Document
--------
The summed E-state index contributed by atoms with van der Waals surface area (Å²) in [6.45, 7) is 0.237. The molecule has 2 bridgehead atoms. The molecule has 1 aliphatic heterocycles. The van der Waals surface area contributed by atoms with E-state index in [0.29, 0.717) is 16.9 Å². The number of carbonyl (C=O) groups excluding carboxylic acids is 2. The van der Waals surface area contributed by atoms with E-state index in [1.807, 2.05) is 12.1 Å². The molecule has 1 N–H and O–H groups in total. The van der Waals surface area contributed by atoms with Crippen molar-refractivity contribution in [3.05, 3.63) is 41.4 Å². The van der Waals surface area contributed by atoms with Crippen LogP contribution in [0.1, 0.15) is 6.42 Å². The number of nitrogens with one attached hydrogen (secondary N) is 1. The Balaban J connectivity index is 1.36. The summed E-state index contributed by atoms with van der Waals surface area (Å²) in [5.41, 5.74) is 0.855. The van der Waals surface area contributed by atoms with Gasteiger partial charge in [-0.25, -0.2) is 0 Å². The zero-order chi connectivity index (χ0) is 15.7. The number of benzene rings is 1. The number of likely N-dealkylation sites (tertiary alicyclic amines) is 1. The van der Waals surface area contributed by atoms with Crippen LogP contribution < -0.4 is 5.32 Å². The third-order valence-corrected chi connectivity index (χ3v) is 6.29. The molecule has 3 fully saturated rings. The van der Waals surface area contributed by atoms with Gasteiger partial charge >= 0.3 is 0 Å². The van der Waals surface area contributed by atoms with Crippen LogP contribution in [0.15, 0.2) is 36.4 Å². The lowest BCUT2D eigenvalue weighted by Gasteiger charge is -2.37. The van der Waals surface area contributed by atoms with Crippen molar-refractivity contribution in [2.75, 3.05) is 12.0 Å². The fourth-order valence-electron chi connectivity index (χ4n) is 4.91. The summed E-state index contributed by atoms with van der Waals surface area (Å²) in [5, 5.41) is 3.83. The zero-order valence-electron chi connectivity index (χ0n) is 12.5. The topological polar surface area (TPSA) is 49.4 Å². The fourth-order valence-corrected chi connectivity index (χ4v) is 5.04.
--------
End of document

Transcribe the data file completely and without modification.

The summed E-state index contributed by atoms with van der Waals surface area (Å²) in [6.45, 7) is 0.237. The molecule has 2 bridgehead atoms. The molecule has 1 aliphatic heterocycles. The van der Waals surface area contributed by atoms with E-state index in [0.29, 0.717) is 16.9 Å². The number of carbonyl (C=O) groups excluding carboxylic acids is 2. The van der Waals surface area contributed by atoms with E-state index in [1.807, 2.05) is 12.1 Å². The molecule has 1 N–H and O–H groups in total. The van der Waals surface area contributed by atoms with Crippen molar-refractivity contribution in [3.05, 3.63) is 41.4 Å². The van der Waals surface area contributed by atoms with Crippen LogP contribution in [0.1, 0.15) is 6.42 Å². The number of nitrogens with one attached hydrogen (secondary N) is 1. The Balaban J connectivity index is 1.36. The summed E-state index contributed by atoms with van der Waals surface area (Å²) in [5.41, 5.74) is 0.855. The van der Waals surface area contributed by atoms with Gasteiger partial charge in [-0.25, -0.2) is 0 Å². The zero-order chi connectivity index (χ0) is 15.7. The number of benzene rings is 1. The number of likely N-dealkylation sites (tertiary alicyclic amines) is 1. The van der Waals surface area contributed by atoms with Crippen LogP contribution < -0.4 is 5.32 Å². The third-order valence-corrected chi connectivity index (χ3v) is 6.29. The molecule has 3 fully saturated rings. The van der Waals surface area contributed by atoms with Gasteiger partial charge >= 0.3 is 0 Å². The van der Waals surface area contributed by atoms with Crippen LogP contribution in [0.15, 0.2) is 36.4 Å². The lowest BCUT2D eigenvalue weighted by Gasteiger charge is -2.37. The van der Waals surface area contributed by atoms with Crippen molar-refractivity contribution in [2.75, 3.05) is 12.0 Å². The fourth-order valence-electron chi connectivity index (χ4n) is 4.91. The summed E-state index contributed by atoms with van der Waals surface area (Å²) in [5, 5.41) is 3.83. The zero-order valence-electron chi connectivity index (χ0n) is 12.5. The topological polar surface area (TPSA) is 49.4 Å². The fourth-order valence-corrected chi connectivity index (χ4v) is 5.04.